Posted by: Kerry Gans | March 28, 2013

Contents and Endnotes and Index, Oh My!

I’m embarking on a new venture—non-fiction. It’s a whole new world.

As you may know, I am heavily into genealogy. Several years ago, I compiled all my data into a prose format to distribute to my father’s family (I’m still working on writing out my mother’s). Now, I have more information, and I am updating the book. But this time, I am working on it with an eye towards a wider audience.

Now, I know that genealogy books do not appeal to the general public. However, to that sleuth searching for their family, for that one missing link, a book about their line is pure gold. I cannot thank enough the people who have helped me on my quest, nor can I fully describe the joy of finding a treasure trove of well-documented information.

I want to give others that “family tree high.”

My intention is to fully source the book with endnotes and citations, so anyone reading the book will know the primary source of the information. Wherever possible, I will include pictures and scans of those sources. And I will put it online for as reasonable cost as I can so that others can access the information easily. I also intend to donate copies to local historical societies and/or libraries with genealogical collections. I want this information to be found.

But writing this book is much harder work than I thought.

Not the content itself—writing about each family lineage and couple is pretty easy, as it is chronological and all the information is right in front of me in my genealogical database. It’s the rest of the book that’s making me a little nuts. Like the Table of Contents. And Endnotes. And Index. Oh my.

My version of Word (2007) insists on creating my Table of Contents for me. Which would be very nice if I could figure out how to do that. It’s got something to do with “Styles,” but I have yet to get the details right. I need to sit down and figure it out because once I do, Word will supposedly update the Table of Contents as page numbers change. But so far it has been a headache and I long for the days of the old Word where I could do it myself without my computer freaking out and trying to think for me!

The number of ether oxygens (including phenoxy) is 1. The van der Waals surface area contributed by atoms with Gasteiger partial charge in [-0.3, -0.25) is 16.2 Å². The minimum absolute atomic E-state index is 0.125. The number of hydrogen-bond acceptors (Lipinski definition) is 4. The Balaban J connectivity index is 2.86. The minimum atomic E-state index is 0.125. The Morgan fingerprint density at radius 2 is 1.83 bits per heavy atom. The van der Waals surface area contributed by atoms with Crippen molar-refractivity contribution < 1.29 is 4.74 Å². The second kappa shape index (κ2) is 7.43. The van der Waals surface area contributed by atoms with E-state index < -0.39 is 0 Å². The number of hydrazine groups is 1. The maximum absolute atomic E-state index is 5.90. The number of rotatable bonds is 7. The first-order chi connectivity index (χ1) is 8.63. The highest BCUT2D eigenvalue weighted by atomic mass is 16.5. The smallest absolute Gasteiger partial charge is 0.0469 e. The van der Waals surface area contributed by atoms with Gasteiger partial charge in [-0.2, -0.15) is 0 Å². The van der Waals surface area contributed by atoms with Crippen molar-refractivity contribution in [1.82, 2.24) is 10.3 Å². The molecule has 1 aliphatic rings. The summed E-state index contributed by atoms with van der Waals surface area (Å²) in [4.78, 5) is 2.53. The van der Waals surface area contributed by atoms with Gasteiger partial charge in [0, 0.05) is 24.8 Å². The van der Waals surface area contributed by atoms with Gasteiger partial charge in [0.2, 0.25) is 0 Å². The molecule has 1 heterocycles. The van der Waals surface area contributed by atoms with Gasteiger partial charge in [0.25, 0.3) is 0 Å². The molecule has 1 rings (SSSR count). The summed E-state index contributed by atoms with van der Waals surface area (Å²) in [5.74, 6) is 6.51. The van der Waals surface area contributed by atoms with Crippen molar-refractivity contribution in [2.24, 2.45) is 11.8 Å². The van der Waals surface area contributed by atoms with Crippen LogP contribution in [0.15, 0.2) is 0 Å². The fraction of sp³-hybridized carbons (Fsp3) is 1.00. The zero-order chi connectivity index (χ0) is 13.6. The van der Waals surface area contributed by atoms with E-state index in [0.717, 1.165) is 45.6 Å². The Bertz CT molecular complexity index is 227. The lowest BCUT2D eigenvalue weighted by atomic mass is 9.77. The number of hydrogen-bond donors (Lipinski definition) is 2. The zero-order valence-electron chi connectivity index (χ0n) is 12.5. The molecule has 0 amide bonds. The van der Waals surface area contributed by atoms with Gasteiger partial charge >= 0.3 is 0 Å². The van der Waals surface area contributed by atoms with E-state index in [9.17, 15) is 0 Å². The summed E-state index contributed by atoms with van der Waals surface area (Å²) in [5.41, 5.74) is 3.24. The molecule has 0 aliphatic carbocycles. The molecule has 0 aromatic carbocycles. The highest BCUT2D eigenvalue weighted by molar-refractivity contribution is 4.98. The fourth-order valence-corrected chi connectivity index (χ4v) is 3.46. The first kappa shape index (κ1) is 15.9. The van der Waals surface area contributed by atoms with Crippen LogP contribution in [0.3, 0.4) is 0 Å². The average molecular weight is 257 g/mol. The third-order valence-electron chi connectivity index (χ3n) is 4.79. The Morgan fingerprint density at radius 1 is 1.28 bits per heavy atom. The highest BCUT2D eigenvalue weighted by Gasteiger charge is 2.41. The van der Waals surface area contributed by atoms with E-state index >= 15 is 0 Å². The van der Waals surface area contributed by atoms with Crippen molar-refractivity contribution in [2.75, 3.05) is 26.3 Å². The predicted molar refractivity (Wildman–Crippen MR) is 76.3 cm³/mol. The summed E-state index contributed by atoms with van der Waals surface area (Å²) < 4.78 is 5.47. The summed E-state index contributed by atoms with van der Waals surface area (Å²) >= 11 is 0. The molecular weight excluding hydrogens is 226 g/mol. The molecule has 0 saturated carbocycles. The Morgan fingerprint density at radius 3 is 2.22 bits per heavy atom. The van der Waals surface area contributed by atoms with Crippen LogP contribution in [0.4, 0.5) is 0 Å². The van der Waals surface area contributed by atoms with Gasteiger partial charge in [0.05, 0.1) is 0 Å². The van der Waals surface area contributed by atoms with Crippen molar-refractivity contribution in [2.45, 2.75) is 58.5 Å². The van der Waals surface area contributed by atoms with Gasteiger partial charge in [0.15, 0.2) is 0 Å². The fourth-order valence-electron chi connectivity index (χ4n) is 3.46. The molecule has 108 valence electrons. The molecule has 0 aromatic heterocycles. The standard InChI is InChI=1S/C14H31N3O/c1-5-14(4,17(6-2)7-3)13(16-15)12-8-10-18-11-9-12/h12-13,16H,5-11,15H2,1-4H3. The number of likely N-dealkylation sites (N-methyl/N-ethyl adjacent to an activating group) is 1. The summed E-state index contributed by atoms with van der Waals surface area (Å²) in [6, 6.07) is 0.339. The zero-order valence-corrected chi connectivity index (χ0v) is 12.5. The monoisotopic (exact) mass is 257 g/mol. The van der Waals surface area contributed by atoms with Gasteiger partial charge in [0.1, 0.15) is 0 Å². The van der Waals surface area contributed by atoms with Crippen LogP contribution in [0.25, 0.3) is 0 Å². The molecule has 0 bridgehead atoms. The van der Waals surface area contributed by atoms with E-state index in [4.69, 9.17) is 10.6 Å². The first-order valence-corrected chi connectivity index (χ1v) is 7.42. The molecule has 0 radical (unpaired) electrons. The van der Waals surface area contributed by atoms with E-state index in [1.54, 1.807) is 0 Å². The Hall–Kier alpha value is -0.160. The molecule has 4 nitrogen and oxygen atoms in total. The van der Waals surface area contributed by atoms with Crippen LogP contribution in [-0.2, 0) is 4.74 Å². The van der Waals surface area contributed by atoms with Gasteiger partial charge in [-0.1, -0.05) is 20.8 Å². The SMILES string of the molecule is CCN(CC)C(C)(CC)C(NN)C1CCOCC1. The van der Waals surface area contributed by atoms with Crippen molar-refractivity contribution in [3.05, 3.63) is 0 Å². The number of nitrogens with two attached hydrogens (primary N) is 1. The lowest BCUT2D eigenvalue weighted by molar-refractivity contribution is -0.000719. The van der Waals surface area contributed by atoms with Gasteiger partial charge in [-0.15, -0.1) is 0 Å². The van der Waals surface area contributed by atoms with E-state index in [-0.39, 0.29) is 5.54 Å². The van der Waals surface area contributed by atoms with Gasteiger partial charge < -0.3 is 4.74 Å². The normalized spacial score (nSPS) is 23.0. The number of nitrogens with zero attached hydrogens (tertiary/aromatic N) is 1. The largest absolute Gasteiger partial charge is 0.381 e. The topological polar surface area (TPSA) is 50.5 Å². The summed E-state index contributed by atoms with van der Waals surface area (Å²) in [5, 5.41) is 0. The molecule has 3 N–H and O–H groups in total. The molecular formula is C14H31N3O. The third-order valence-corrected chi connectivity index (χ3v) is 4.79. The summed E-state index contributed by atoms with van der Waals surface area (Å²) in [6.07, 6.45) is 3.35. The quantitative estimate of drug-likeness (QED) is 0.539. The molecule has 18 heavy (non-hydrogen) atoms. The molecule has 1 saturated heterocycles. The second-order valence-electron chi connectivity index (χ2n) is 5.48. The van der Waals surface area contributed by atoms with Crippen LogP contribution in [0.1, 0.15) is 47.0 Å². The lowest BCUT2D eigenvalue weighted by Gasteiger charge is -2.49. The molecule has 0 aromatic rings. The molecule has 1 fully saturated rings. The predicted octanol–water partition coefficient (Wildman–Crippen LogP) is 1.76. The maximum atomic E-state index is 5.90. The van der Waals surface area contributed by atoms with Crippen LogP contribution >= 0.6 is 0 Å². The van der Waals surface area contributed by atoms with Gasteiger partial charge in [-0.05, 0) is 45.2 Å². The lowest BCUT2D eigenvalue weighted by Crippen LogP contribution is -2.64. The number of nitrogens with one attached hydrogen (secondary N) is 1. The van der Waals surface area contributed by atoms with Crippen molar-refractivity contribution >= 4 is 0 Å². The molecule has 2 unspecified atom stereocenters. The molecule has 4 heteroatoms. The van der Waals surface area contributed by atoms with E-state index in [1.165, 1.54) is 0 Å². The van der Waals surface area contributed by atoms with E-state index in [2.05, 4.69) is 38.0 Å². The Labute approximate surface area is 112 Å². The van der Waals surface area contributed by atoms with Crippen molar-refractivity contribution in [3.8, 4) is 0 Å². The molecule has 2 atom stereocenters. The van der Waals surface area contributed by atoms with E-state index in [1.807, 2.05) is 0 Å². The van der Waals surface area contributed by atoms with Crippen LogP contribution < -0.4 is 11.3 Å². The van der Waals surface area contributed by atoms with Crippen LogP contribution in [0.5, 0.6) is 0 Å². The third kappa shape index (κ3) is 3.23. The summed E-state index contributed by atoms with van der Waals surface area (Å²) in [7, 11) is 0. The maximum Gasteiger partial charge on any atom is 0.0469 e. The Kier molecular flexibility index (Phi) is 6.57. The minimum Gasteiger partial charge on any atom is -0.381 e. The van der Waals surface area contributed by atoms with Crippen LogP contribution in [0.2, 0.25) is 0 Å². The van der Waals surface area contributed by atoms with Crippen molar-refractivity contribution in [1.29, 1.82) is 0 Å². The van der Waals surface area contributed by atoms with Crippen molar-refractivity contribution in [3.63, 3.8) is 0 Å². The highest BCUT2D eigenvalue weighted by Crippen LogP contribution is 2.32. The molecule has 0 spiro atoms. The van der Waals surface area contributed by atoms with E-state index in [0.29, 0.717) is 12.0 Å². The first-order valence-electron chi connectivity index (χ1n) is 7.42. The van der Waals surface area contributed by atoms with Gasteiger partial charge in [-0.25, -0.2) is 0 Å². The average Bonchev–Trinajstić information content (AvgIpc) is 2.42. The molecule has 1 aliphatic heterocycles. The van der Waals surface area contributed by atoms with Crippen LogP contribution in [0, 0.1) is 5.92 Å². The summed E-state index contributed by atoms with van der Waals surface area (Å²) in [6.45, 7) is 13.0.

The Endnotes are fairly easy—soooo much easier than on a typewriter!—but I had forgotten what a pain it is to cite every fact on a page. Haven’t done that since my Master’s Degree ten years ago. However, citing everything has been a wonderful way of double-checking my sources within my own database and finding holes I still need documents to fill.

Then there’s the index. What a Herculean task! As far as I know, there is no shortcut to doing this in Word. I have to go through each page of the manuscript and enter each name into my Index database, along with the page number. And if I end up adding or deleting things and those page numbers change, what a headache to go in and fix! If anyone out there has and helpful hints at this, please leave them in the comments.

So there you have it—my latest project. It’s growing alongside my fiction works-in-progress. I’m juggling this book project, two fiction WIPs, several short stories, the weekly blogging, and querying for a third fiction project. I’m kinda busy! But I prefer having multiple projects—it keeps me from getting burned out.

Do you switch between fiction and non-fiction? Does it help keep you balanced?

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Responses

  1. WOW! What an undertaking. I was in a writer’s workshop with a lot of folks who were doing memoirs, I wonder if your book wouldn’t fall under that category. Best of luck. Keep us updated. girlinthejitterbugdress.com

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    • It’s not a memoir because it doesn’t have a narrative style and story arc. Technically it might not even be a family history because I don’t flesh out each person’s life with the historical times detail. It’s much more of a genealogical reference book for anyone exploring the same families I am. Hopefully I can save others time in research, and others can contact me to add to what I have.

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